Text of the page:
Timothy Hallinan is a writer’s writer. What I mean is writers, serious writers, recognize the excellence of the Hallinan approach to writing fiction, his daring. Committed to his craft, Hallinan strives, tirelessly, to improve it, which shows in each new novel.
Timothy Hallinan writes for readers who want excitement and emotional attachment to characters. He understands how to weave a series. Before the Poke Rafferty, “Bangkok Series,” Hallinan wrote the “Simeon Grist Series.” Grist is a Los Angeles private eye. Hallinan says Grist was great, “in that you could read any of his books in any order that you liked.”
The “Bangkok Series” is different. There’s a family involved in each book. The family lets Hallinan corner the reader, with recurring characters and existing emotional ties.
The Rafferty family includes Rose, a former Bangkok prostitute-as-girlfriend. Poke and Rose adopted a daughter, Miaow, a former street urchin, with a horrifying past. “A Nail Through the Heart,” the first book in the “Bangkok Series,” introduces the family.
“A Nail” is a memorable start to a series, with everything you could hope to read in A-list fiction. Poke Rafferty is a travel writer, who settled in Bangkok. His adventures are off the beaten track.
How much Hallinan is in Poke? “Not much,” says Hallinan. “Poke writes about travel, I was in public relations. Beyond writing and loving Bangkok, Poke and I are unalike.”
I’m sceptical about these claims. As an insatiable reader, including much fiction, I wonder about authors and their characters. Often, I find authors and characters overlap much more than admitted, by readers or writers.
Robert B. Parker is Spenser. Philip Marlowe is a wishful Raymond Chandler. Dashiell Hammett was “The Fat Man,” but idealized himself as “The Thin Man.”
In Poke Rafferty, I sense much overlap with Hallinan, despite his claims otherwise. I wonder why. Poke is admirable, if rough around his corrugated edges.
“A Nail Through the Heart,” the first book in the “Bangkok Series,” involves a strange entanglement of events. Poke falls into a murder mystery involving an infamous paedophile. An old woman, Madame Wing, with a terrifying past, also attracts the interest of Poke. Poke and his wife, Rose, are adopting a former Bangkok street urchin, Miaow, who may have crossed paths with the paedophile.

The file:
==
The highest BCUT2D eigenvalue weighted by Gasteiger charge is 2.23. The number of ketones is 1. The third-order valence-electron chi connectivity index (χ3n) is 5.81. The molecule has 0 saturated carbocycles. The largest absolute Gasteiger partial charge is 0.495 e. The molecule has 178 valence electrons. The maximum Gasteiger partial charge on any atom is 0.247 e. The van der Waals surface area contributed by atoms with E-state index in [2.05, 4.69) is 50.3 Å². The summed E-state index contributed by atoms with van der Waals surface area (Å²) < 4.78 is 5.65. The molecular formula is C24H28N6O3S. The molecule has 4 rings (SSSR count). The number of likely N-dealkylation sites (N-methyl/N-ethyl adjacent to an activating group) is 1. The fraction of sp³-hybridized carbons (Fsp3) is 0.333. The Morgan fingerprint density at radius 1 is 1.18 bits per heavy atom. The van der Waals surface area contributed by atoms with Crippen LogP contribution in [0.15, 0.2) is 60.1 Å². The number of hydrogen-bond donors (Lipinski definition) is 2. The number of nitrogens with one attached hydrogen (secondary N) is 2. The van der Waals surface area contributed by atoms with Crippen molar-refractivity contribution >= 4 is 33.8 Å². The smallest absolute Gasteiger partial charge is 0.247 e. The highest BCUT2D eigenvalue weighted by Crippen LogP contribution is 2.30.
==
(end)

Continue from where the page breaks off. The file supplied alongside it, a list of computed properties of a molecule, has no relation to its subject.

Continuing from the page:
Then there’s Boo, another street child, a friend of Miaow, with a drug problem. He pops up to agitate everyone. Boo is the ideal extra problem and distraction for Poke.
There’s almost too much story to handle, in “A Nail.” Still, not once do you scratch your head or cursing the writer for a great story, but not the skill to manage it. Hallinan stays in control, throughout “A Nail.”
The leading role in all “Bangkok Series” books is the city. Bangkok affects all parts of the story. Hallinan conjures vivid pictures, of the city, which do justice to its beauty and intrigue.
“A Nail” takes place shortly after the 2005 tsunami hit Thailand. The timing was natural for Hallinan. He loves Bangkok. He won’t shy away from the hardships those who live in the city face. He wants the reader to know and understand the good and the bad of Bangkok. The tsunami was one of many horrible hardships faced and overcome by those living in the city.
Hallinan recounts tails of crooked police, more crooked politicians; good-natured hookers; mendicants using babies as props, to increase their take or drug addled and abused street urchins. Such characters and worse appear in each “Bangkok Series” novel. There’s also Arthit, an honest Bangkok police officer; he’s best friend to Poke.
What I find most impressive about “A Nail,” though, and something I now expect from Hallinan, is that as much as I enjoyed the book, I earned much reading it. Learning from Hallinan fiction is easy. He sprinkles details, throughout each book, in the series, and his message is never preachy.
“The AT Series,” of DVDs, is the focus of “A Nail.” These DVDs are infamous for grotesque sadomasochism. The “AT Series” targets paedophiles and no one else.
In “The Fourth Watcher,” the second novel in the “Bangkok Series,” Hallinan focuses on currency forgery by North Korea. The most recent novel, in the series, “Breathing Water,” the coming political change, in Thailand, is the focus.
The Hallinan messages are serious: child pornography, crime and political corruption. These messages guide the novels, but Hallinan doesn’t preach and his stories don’t tread wearily. In many ways, the novels are perceptive, causing much reflection about Thailand and America, the family and the individual, as well as exciting.
Poke doesn’t always escape his problems. Some problems carry over, from novel to novel. In “Breathing Water,” for example, a problem that vanished, at the end of “A Nail,” returns.
The second, of the three “Bangkok Series” novels, may be the weakest. Did Hallinan slump, when writing “The Fourth Watcher”? No, he uses an iffy topic.